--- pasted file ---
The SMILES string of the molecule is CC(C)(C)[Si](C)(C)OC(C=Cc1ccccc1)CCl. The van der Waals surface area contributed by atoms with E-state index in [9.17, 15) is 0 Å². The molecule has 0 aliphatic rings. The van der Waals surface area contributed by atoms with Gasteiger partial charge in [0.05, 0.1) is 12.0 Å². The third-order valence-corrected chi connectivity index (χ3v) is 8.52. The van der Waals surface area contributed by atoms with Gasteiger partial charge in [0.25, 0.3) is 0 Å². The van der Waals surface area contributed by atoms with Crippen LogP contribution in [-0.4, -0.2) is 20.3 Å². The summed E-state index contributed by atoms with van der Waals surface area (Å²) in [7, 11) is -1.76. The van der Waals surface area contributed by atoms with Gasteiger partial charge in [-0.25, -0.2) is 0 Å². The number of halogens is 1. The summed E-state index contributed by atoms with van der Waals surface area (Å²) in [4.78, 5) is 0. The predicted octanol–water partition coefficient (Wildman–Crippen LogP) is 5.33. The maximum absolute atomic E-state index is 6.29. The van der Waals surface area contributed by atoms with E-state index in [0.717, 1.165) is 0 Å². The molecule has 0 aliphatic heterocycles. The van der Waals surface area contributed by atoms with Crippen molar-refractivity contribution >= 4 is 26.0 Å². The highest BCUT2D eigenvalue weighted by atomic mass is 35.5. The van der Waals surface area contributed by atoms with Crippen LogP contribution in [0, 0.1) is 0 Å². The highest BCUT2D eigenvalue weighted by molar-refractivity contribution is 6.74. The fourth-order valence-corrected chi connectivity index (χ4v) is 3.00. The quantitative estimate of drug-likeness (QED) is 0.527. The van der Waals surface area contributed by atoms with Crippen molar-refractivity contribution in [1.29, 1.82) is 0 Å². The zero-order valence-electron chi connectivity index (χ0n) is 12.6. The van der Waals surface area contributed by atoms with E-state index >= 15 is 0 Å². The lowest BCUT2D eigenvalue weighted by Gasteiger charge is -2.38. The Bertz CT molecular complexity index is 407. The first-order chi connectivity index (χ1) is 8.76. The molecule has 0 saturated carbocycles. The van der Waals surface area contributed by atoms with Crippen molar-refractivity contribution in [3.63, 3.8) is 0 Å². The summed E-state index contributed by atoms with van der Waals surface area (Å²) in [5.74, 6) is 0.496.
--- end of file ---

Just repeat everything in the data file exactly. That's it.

The SMILES string of the molecule is CC(C)(C)[Si](C)(C)OC(C=Cc1ccccc1)CCl. The van der Waals surface area contributed by atoms with E-state index in [9.17, 15) is 0 Å². The molecule has 0 aliphatic rings. The van der Waals surface area contributed by atoms with Gasteiger partial charge in [0.05, 0.1) is 12.0 Å². The third-order valence-corrected chi connectivity index (χ3v) is 8.52. The van der Waals surface area contributed by atoms with Gasteiger partial charge in [0.25, 0.3) is 0 Å². The van der Waals surface area contributed by atoms with Crippen LogP contribution in [-0.4, -0.2) is 20.3 Å². The summed E-state index contributed by atoms with van der Waals surface area (Å²) in [7, 11) is -1.76. The van der Waals surface area contributed by atoms with Gasteiger partial charge in [-0.25, -0.2) is 0 Å². The number of halogens is 1. The summed E-state index contributed by atoms with van der Waals surface area (Å²) in [4.78, 5) is 0. The predicted octanol–water partition coefficient (Wildman–Crippen LogP) is 5.33. The maximum absolute atomic E-state index is 6.29. The van der Waals surface area contributed by atoms with E-state index in [0.717, 1.165) is 0 Å². The molecule has 0 aliphatic heterocycles. The van der Waals surface area contributed by atoms with Crippen molar-refractivity contribution >= 4 is 26.0 Å². The highest BCUT2D eigenvalue weighted by atomic mass is 35.5. The van der Waals surface area contributed by atoms with Crippen LogP contribution in [0, 0.1) is 0 Å². The highest BCUT2D eigenvalue weighted by molar-refractivity contribution is 6.74. The fourth-order valence-corrected chi connectivity index (χ4v) is 3.00. The quantitative estimate of drug-likeness (QED) is 0.527. The van der Waals surface area contributed by atoms with Crippen molar-refractivity contribution in [1.29, 1.82) is 0 Å². The zero-order valence-electron chi connectivity index (χ0n) is 12.6. The van der Waals surface area contributed by atoms with E-state index >= 15 is 0 Å². The lowest BCUT2D eigenvalue weighted by Gasteiger charge is -2.38. The Bertz CT molecular complexity index is 407. The first-order chi connectivity index (χ1) is 8.76. The molecule has 0 saturated carbocycles. The van der Waals surface area contributed by atoms with Crippen molar-refractivity contribution in [3.63, 3.8) is 0 Å². The summed E-state index contributed by atoms with van der Waals surface area (Å²) in [5.74, 6) is 0.496.